With the media circus that was the Aaron Hernandez arrest and murder charges this past week, there has been much (often gleeful) discussion of the end of “the Patriot Way”. Much like the playoff losses in 2005 and 2006 seasons, the much ballyhooed “Spygate” scandal and loss to the Giants in the Super Bowl to ruin the perfect season of 2007, the Tom Brady knee injury in the opening game of the 2008 season, the retirement of linebacker Tedy Bruschi and home blowout loss against the Ravens in the 2009 season, the playoff loss to the Jets in the 2010 season, and the loss in the Super Bowl versus the Giants after the 2011 season, and now with Hernandez released from the team, national and local columnists, beat writers, bloggers, radio ranters and television talking heads once again are crowing about the demise of the New England Patriots and the end of “the Patriot Way.”
What everyone seems to miss, is that “the Patriot Way” is an ownership credo or philosophy that has not changed or diminished but rather has been reinforced by the team actions during the Aaron Hernandez investigation and arrest. What is really happening with the Patriots is that there is “the Patriot Way” and there is “the Belichick Way”. While they are often confused, however, is that there is a very big difference between “the Patriot Way” and “the Belichick Way”.
“The Patriot Way” is a Kraft family code of ethics passed on from team and family matriarch and late wife of owner Robert Kraft, Myra, that the team will win or lose with dignity. It is a philosophy that upper management (Owner Robert Kraft and his son, President Jonathan Kraft) have put in place since owning the team to promote the values they believe should represent the franchise. Rebranding the troubled franchise with “the Patriot Way” was a necessary mantra to deliver to the press to delineate between the Kraft owned Patriots and the mess of the Victor Kiam franchise mired in controversy (the Lisa Olson/Zeke Mowatt scandal).
The term first came to the forefront when the Patriots released troubled Nebraska defensive lineman Christian Peter five days after drafting him in the 5th round when owner Robert Kraft was notified of the various criminal charges against the talented young player from Nebraska. While Kraft noted that he was not notified by coach Bill Parcells hand-picked scouting personnel that when brought up as a possible pick, Peter had been convicted of sexual assault (groping a former Miss Nebraska), a pending assault charge for a dustup in a bar, and a civil suit alleging he raped a former Nebraska student. After the draft, a reported faxed a copy of Peter’s rap sheet to the Patriots public relations department, who forwarded the fax to Kraft, and at that time the owner had to face the media and answer for his team’s draft pick.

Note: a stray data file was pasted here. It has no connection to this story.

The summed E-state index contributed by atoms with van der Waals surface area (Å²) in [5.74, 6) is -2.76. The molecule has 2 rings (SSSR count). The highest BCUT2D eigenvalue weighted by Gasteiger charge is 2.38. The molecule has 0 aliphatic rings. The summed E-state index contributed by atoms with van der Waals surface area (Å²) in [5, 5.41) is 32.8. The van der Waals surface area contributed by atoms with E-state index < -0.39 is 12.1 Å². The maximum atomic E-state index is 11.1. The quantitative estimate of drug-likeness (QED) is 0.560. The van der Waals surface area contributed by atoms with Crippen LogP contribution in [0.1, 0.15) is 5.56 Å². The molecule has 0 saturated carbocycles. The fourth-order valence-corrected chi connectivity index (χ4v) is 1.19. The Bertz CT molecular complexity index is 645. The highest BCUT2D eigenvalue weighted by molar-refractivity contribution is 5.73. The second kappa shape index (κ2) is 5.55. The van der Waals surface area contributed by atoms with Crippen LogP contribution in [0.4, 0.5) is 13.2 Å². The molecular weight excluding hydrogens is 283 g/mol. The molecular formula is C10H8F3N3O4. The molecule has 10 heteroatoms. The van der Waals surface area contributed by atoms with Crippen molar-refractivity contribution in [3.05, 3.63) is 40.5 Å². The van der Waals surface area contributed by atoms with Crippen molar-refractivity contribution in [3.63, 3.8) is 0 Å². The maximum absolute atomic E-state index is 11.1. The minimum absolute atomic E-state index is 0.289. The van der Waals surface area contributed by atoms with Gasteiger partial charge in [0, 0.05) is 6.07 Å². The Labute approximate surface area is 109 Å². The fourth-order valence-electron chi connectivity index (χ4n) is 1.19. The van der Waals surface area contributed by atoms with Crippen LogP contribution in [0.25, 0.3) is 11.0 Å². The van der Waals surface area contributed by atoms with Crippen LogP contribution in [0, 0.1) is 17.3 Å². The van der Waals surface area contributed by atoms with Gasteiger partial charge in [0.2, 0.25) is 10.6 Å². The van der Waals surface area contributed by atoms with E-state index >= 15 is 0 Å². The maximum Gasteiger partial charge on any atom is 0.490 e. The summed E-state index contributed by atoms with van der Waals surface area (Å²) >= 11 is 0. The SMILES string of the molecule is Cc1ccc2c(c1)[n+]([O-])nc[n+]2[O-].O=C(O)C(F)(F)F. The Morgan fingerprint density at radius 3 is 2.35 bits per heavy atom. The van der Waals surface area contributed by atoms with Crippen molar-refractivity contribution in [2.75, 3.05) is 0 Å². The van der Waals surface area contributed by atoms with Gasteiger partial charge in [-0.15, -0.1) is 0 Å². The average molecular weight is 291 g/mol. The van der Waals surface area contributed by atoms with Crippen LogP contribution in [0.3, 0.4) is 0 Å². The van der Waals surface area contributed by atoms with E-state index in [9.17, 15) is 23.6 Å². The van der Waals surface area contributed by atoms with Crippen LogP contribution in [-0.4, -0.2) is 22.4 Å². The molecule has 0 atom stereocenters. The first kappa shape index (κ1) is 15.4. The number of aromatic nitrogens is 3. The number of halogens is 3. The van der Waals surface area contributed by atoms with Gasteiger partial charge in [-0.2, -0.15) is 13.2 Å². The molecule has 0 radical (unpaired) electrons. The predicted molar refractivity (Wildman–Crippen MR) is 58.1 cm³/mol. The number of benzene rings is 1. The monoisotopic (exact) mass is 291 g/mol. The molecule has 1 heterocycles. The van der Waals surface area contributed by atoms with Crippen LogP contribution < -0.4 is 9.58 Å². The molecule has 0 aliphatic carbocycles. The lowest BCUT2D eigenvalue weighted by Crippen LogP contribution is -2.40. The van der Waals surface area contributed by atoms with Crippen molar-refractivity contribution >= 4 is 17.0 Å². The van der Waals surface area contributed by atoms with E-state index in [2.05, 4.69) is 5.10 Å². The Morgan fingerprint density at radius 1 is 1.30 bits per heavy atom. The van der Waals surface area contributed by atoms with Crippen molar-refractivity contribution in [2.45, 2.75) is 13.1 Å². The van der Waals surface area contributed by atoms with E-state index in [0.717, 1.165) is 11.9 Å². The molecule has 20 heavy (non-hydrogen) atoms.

What people in the media mistakenly refer to as “the Patriot Way” is actually “the Belichick Way”. “The Belichick Way” is the team concept rooted in growing up in a military environment while his father Steve Belichick was a scout for the Navy football team. Basically, it is the idea that the team comes before anything else and that on the team, everyone is all-in all the time focused on their job between the white lines. If a player puts himself before the team and gets arrested or negatively impact your team in any way, the team then has no use for player.
Often harsh, many insiders have commented that the split between Belichick and his former prize pupil on defense, defensive end Richard Seymour, came directly from when Richard Seymour Sr passed away and the defensive end missed practices that week to attend his father’s funeral. When Sunday rolled around, the team took the field with Seymour on the bench the entire first quarter and half the second against the Jacksonville Jaguars. Although “the Belichick Way” may have been showing that no player is above the team (rumors at the time indicated Seymour may not have gotten permission to leave prior to flying home on the Wednesday) it also sowed the seeds for the departure of Seymour as the coach and player were never as close as they were previously.
With “the Belichick Way”, the coach is rationalizing and compartmentalizing distractions to the team such as Aaron Hernandez and moving on simply as if he had suffered a career-ending injury (in this case it appears to be self-inflicted stupidity by Hernandez). In “the Belichick Way” if a player is not on the team any longer, there is nothing to do to change it, then the team will move on and focus on the players on the roster. “The Belichick Way” focuses on eliminating all outside distractions, unless they can be used to motivate and incite the team to focus on their opponent even more in an attempt to add emotion to preparation for the game and potential victory. “The Belichick Way” is ruthless when it comes to letting a player go, whether it be a trade for maximum value (Richard Seymour to Oakland for a 1st round pick) or releasing a popular but expensive player who can be replaced by another younger, more athletic, and cheaper player (Lawyer Milloy’s surprise release before opening day in 2003). “The Belichick Way” is not nice. It is a business and bottom-line focused process. It is all about one word: Value.
That focus and single-mindedness about the TEAM is what makes Bill Belichick a Hall of Fame coach. It is what puts him on with former coaches Paul Brown and Bill Walsh on the NFL’s Mount Rushmore of coaches as the only ones with their team’s dominance measured in decades. It’s why the team has been winning 10 out of 12 division titles (and having the same number of wins as the division leader and losing out on the playoffs due to tie-breakers in 2002 and 2008). It is not about anything but maximum production between the white lines for minimum cost. It is simply “the Belichick Way”.